Pickathon (August 6-8, 2010) is coming back for another round. Portland's rootsy, old-growth-shaded oasis of Americana music, nature and general merriment. There aren't many gatherings that showcase the likes of Bonnie Prince Billy and Dr. Dog while encouraging you to bring your own instrument and play at your campsite with new friends that night.
In its 12th year, the organic-oriented festival is really coming into its own. This year's 40 booked acts include Langhorne Slim, Cave Singers, Black Prairie and Richmond Fontaine. Six more acts were announced today: Dr. Dog, Punch Brothers, Fruit Bats, Little Wings, Blind Boy Paxton and Cardboard Songsters.
The fest's $130 weekend ticket price may seem steep at first, but it's an experience unto itself. Set in the 80-acre Pendarvis Farm on Mt. Scott, Pickathon feels worlds away. Barns are transformed into stages, stages are carved out of wooded groves, and a circuit of tree-lined footpaths connect it all. In a single day, one can see a jug band perform in the woods from a hammock and a bluegrass group jam away from an old wood shop.
Unlike so many festivals that offer cafeteria-style lineups, Pickathon sticks more or less to its genre (broad as it may be). The traditional music elements at play provide the perfect backdrop for this working farm twenty minutes outside of Portland. Sipping local beer on a gentle slope above the Mt. View Stage last year, I watched Dr. Dog impress a crowd of hula-hooping children, aging hippies, cyclists—even a woman on a horse, and thought to myself: This is why I live here.
“Pickathon is my favorite festival,” says Scott McMicken, guitarist and vocalist for the returning Philly band Dr. Dog. “We got to hang out last year for two days. The layout is beautiful, and those crazy tarp-things hanging above are awesome.”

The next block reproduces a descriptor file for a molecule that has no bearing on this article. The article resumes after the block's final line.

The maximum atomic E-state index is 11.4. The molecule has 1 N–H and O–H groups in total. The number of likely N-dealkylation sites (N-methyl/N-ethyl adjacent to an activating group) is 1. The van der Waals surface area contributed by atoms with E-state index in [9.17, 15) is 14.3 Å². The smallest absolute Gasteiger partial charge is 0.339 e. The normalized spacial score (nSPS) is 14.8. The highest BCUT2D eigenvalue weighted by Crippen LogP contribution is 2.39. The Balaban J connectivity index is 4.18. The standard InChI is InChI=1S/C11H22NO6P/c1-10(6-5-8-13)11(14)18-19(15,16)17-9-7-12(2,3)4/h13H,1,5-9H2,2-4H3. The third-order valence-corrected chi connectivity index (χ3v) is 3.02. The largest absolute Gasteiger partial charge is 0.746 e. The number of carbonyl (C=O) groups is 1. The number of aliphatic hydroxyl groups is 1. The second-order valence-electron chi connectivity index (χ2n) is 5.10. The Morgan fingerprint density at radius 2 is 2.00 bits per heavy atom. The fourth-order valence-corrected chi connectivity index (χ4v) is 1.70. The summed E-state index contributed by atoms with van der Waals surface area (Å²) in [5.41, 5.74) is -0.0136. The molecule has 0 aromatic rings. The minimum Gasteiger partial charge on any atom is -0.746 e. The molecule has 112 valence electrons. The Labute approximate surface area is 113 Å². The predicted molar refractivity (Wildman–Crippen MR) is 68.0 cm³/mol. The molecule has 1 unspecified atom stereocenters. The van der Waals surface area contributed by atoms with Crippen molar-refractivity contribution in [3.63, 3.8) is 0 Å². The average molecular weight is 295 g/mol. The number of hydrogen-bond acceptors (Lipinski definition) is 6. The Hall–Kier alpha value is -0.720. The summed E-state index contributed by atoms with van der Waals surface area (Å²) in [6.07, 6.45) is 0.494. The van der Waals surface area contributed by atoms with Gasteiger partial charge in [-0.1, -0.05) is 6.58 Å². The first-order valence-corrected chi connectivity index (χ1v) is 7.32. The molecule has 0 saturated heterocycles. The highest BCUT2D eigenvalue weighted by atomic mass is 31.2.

Given the Guilded Era meets Pacific Northwest Utopia nature of Pickathon, I can't resist asking Scott if he's ever distracted by crowd members. Especially if they might include equestrians or people on stilts.
“I usually don't notice the crowd, I get this tunnel thing going. If I start losing focus I might get bugged out,” he says.
“It's very eclectic and diverse all over the place,” McMicken says of last year's Pickathon. “It has a really cool perspective.”
It's a somewhat familiar setting for Dr. Dog, which recorded its latest record, Shame, Shame
in an old upstate New York church called Dreamland. The record was produced by Rob Schnapf (Beck, Elliott Smith), and it has officially launched the quintet band into popular music's fore.
“Rob is a great dude,” McMicken said. “He's funny, smart and has a great sense of humor. And he's not too intense,” he added, praising the recording's laid back feel. “It was kind of nice to submit a bit [to Rob] in the interest of learning more. His experience is amazing.”
If last week's show at the Wonder Ballroom is any gauge, Dr. Dog may be in their best form to date right now. McMicken avoids classifying it as such, not wanting to discount prior work, but admits the band “is firing on all cylinders.”
“We have a newfound confidence,” he said. “We're trying to make every show more of a show." The band talks through sets the night they finish them—like a basketball team watches tape—highlighting high points and working out the low points. It's the kind of professionalism that comes with age, and Dr. Dog, now seven records deep and touring more than they are resting, has plenty of it.
I suggest to McMicken that Dr. Dog do at Pickathon what they did on Letterman in 2007 and bring out some backup female vocalists, all clad in country dresses. “I don't know,” he said before laughing. “They're old friends, I think one of them has a kid now.”
Which would be perfect, seeing how Pickathon may be the most kid-friendly festival ever conceived by man. Kids 12 & under get in for free and there are countless activities planned for them.
Check out www.pickathon.com for a full festival lineup and additional information.